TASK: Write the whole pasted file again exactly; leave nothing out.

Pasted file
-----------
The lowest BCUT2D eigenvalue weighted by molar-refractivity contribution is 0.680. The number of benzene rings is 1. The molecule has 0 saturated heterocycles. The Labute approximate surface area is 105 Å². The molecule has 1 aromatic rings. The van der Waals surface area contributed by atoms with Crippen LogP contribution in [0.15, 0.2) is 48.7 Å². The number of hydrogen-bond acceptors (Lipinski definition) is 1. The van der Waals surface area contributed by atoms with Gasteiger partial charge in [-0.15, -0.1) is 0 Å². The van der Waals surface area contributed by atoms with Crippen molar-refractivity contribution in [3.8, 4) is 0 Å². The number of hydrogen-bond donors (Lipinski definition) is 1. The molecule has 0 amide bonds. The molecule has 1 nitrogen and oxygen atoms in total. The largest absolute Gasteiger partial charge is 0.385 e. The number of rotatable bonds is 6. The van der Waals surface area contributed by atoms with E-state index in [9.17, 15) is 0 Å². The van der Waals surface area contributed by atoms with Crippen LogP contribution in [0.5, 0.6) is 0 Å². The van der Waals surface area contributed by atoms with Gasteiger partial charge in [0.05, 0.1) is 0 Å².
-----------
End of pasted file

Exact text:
The lowest BCUT2D eigenvalue weighted by molar-refractivity contribution is 0.680. The number of benzene rings is 1. The molecule has 0 saturated heterocycles. The Labute approximate surface area is 105 Å². The molecule has 1 aromatic rings. The van der Waals surface area contributed by atoms with Crippen LogP contribution in [0.15, 0.2) is 48.7 Å². The number of hydrogen-bond acceptors (Lipinski definition) is 1. The van der Waals surface area contributed by atoms with Gasteiger partial charge in [-0.15, -0.1) is 0 Å². The van der Waals surface area contributed by atoms with Crippen molar-refractivity contribution in [3.8, 4) is 0 Å². The number of hydrogen-bond donors (Lipinski definition) is 1. The molecule has 0 amide bonds. The molecule has 1 nitrogen and oxygen atoms in total. The largest absolute Gasteiger partial charge is 0.385 e. The number of rotatable bonds is 6. The van der Waals surface area contributed by atoms with E-state index in [9.17, 15) is 0 Å². The van der Waals surface area contributed by atoms with Crippen LogP contribution in [0.5, 0.6) is 0 Å². The van der Waals surface area contributed by atoms with Gasteiger partial charge in [0.05, 0.1) is 0 Å².